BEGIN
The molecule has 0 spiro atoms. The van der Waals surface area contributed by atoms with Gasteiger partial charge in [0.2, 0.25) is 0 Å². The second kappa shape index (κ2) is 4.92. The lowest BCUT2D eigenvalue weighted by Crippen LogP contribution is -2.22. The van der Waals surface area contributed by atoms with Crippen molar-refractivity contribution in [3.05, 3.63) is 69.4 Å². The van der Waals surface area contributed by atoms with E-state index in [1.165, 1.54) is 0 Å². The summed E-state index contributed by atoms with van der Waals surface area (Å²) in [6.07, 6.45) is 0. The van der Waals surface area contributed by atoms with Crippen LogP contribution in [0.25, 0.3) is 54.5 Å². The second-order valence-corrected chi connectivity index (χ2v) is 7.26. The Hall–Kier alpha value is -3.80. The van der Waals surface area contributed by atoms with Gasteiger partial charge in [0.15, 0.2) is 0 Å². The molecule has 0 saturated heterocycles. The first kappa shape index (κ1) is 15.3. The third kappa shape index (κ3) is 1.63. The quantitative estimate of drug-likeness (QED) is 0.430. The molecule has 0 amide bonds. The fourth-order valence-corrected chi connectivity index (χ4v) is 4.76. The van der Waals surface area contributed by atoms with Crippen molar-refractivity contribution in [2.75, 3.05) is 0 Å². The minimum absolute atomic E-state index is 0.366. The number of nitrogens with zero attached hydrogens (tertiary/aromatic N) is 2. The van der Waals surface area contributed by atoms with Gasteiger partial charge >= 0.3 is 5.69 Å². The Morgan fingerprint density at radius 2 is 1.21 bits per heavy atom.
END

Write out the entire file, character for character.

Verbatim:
The molecule has 0 spiro atoms. The van der Waals surface area contributed by atoms with Gasteiger partial charge in [0.2, 0.25) is 0 Å². The second kappa shape index (κ2) is 4.92. The lowest BCUT2D eigenvalue weighted by Crippen LogP contribution is -2.22. The van der Waals surface area contributed by atoms with Crippen molar-refractivity contribution in [3.05, 3.63) is 69.4 Å². The van der Waals surface area contributed by atoms with E-state index in [1.165, 1.54) is 0 Å². The summed E-state index contributed by atoms with van der Waals surface area (Å²) in [6.07, 6.45) is 0. The van der Waals surface area contributed by atoms with Crippen LogP contribution in [0.25, 0.3) is 54.5 Å². The second-order valence-corrected chi connectivity index (χ2v) is 7.26. The Hall–Kier alpha value is -3.80. The van der Waals surface area contributed by atoms with Gasteiger partial charge in [0.15, 0.2) is 0 Å². The molecule has 0 saturated heterocycles. The first kappa shape index (κ1) is 15.3. The third kappa shape index (κ3) is 1.63. The quantitative estimate of drug-likeness (QED) is 0.430. The molecule has 0 amide bonds. The fourth-order valence-corrected chi connectivity index (χ4v) is 4.76. The van der Waals surface area contributed by atoms with Crippen molar-refractivity contribution in [2.75, 3.05) is 0 Å². The minimum absolute atomic E-state index is 0.366. The number of nitrogens with zero attached hydrogens (tertiary/aromatic N) is 2. The van der Waals surface area contributed by atoms with Gasteiger partial charge >= 0.3 is 5.69 Å². The Morgan fingerprint density at radius 2 is 1.21 bits per heavy atom.